The Commission informs several inquirers that there are some 270 pending applications for additional facilities in the present standard
broadcast band, of which number 56 are for construction permits for new stations.
The Federal Communications Commission has had to censure, by mail, a Pacific Coast ship captain who, in radio discussion with another
vessel about position and weather, could not refrain from cussing the latter. His unlawful superfluous language was heard by others and reported
to the Commission.
A Long Islander is interested in the possibility of a three-way communication system between a vessel, a land station, and an automobile.
Except for emergency service involving the safety of life and property, the Commission has not recognized the operation of any type of land
station for the purpose of communicating with portable or movable equipment of organizations of individuals.
There is no specific amount of time which radio stations are required to devote to public and educational agencies, the Commission advises
a Philadelphia body. Licenses are issued on general determination that the stations will serve the public interest, convenience and necessity.
It is up to the broadcasters to include programs of an educational, religious and civic nature, but the amount of time devoted to these subjects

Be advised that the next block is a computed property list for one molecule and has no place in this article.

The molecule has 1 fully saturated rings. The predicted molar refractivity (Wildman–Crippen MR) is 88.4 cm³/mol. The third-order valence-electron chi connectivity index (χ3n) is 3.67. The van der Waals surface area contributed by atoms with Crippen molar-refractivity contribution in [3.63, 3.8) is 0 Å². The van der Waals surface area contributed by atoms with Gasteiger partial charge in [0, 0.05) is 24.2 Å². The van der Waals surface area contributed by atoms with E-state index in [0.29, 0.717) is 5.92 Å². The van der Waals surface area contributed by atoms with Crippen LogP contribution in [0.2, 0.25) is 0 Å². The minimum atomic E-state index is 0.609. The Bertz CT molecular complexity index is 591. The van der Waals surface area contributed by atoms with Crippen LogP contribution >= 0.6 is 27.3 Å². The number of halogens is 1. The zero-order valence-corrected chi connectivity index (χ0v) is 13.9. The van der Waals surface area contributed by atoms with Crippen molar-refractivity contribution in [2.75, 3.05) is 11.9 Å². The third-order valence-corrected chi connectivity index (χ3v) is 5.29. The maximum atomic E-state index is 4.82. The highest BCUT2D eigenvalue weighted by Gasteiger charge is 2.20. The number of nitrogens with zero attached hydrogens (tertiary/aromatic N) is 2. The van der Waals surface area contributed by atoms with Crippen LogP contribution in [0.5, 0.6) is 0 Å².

rests between the stations and the groups concerned.
FM Gets "Go" Signal
The final "Go" signal for FM (frequency modulation) was given by the Federal Communications Commission in authorizing 15 applicants geographically
scattered throughout the nation to engage in this new type of broadcast on a commercial basis as soon as they are able to do so.
The authorizations on October 31st embrace proposed FM service to millions of persons in widely scattered sections of the country, and
are expected to expedite the rapid development of this new program art, The locations of these prospective pioneer stations follow:
Detroit - The Evening News Association
Los Angeles - Don Lee Broadcasting System
Baton Rouge - The Baton Rouge Broadcasting Co.
Salt Lake City - Radio Service Corporation of Utah
Chicago - Zenith Radio Corporation
Mt. Washington, N. H. - The Yankee Network
Milwaukee - The Journal Co.
New York City - National Broadcasting Co.
William G. H. Finch
Marcus Loew Booking Agency
Evansville, Ind - Evansville On the Air, Inc.
Binghampton, N. Y. - Howitt-Wood Radio Co., Inc.
Brooklyn N. Y. - Frequency Broadcasting Corp.
Columbus, Ohio - W B N S, Inc.
Schenectady, N. Y. - Capitol Broadcasting Co., Inc.
Giving these stations the starting gun is the last formality in a series of actions by the Commission to make possible, for the first
time in radio history, the use of the high frequencies for commercial broadcast.
Three particular advantages are claimed for FM, namely, that it gives more tone range, is static free, and more stations can use the same
channel without interference. The last-mentioned asset opens up a new field for broadcasting, which has long clogged the present standard
Posted October 20, 2015